The Last Amateur Sport: Automobile Racing on the Bonneville Salt Flats

By Embry, Jessie | Americana : The Journal of American Popular Culture, 1900 to Present; Hollywood, Fall 2003 | Go to article overview

The Last Amateur Sport: Automobile Racing on the Bonneville Salt Flats


Embry, Jessie, Americana : The Journal of American Popular Culture, 1900 to Present; Hollywood


The Bonneville Salt Flats--a 200 square mile area east of Salt Lake City near the Utah-Nevada border--is world famous as the place where drivers broke the Ultimate Land Speed Record from 1935 to 1970. Yet the area remains a mystery to most. I visited car museums and archives in England during the summer of 2002. The employees accurately described the salt flats to me, but they could not locate them on a map. Many Utahns have never noticed the exit off I-80 just east of Wendover for the raceway.

My only contacts with the salt flats in the 1960s were looking at Ab Jenkins's Mormon Meteor car in the Utah State Capitol Building and reading newspaper articles about Craig Breedlove's jet car, the Spirit of America. I was unaware of the subculture of amateur, make-and-fix your own car group that has used the salt flats each year since 1949 (weather permitting) until Ron Shook, an English professor at Utah State University, and Wes Potter, an active member of the Utah Salt Flats Racing Association (USFRA), introduced it to me.

The story of driving at the salt flats starts in Southern California, the capital of the car culture and home of the hot rod movement. In February 2003, I visited the archives of the Southern California Timing Association (SCTA). That organization was the beginning of the amateur experience at the salt flats over fifty years ago. Its records are stored in Jack's Garage, literally the garage at Jack Underwood's home. Each weekday morning, men gather to share driving stories, to discuss ways to improve their cars, and to plan upcoming trips. They join other car enthusiasts almost every Saturday morning from 6:30 to 9:30 a.m. in the parking lot near a doughnut shop in Orange County. A few are there to sell, but most want to discuss their cars with the regulars and the tourists who wander by. Nearly all are men, many over sixty who became involved in the hot rod movement in the 1950s and who remember the "good old days." The few women are usually with men. While they share the same passion for cars, they are the observers.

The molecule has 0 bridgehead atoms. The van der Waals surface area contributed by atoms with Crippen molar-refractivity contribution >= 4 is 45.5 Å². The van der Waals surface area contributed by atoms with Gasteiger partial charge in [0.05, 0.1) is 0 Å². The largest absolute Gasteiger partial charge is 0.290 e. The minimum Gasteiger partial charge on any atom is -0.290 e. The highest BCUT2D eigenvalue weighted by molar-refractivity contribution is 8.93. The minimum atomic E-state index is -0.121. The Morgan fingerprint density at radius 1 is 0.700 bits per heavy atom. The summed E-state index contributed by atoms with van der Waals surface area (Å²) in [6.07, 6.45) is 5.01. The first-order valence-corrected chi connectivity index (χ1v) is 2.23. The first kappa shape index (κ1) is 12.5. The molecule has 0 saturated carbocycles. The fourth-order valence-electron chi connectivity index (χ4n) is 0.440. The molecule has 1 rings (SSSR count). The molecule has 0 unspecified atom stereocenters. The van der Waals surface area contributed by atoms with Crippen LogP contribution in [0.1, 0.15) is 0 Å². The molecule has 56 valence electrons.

Underwood put me in touch with Chuck Embrey who lives in the Los Angeles area, and when I suggested that we meet at the Saturday event, he knew exactly what I wanted. After most of the cars had left, Embrey and I walked around the parking lot, and he told me in detail his experience with hot rods on the streets, at drag races, and at the Bonneville Salt Flats. He had been to the salt flats only a few times, and he said with a sigh that he wished he had gone there more often. He felt a camaraderie there that he missed and tried to recapture by coming to Jack's Garage. He also longed for a legal place to drive fast.

Unlike Embrey, when I attended USFRA meets in 1993 and 1994, I met men who had focused their racing on the salt flats. When I went to World of Speed in September 1993, I was surprised to find an ant bed of activity in the desert. Everyone was madly running around working on his or her assigned task. I stopped at the souvenir stand, and Ellen Wilkinson, fondly referred to as "the t-shirt lady," talked to me briefly between customers. She reminded me that we had been in the same high school class in northern Utah. Other women sold food, operated the timing devices, and ran errands. I visited the pits which were full of men working on cars. Nearly everyone was working. Few were spectators.

Activities stopped when an announcer broadcasted that a car was ready to make a run. All eyes focused on the track. A truck pushed a car to the starting line, and then it took off. The driver built up speed, went through the measured mile, and then slowed down. The whole process took just minutes. After a break, the car returned. Then things went on as they had before.

I walked along the racecourse past a few cars full of observers. The heat was unbearable, so I was delighted when two men offered me a ride. We exchanged greetings. They were from Connecticut and had driven across the United States to experience something that they had only read about. …

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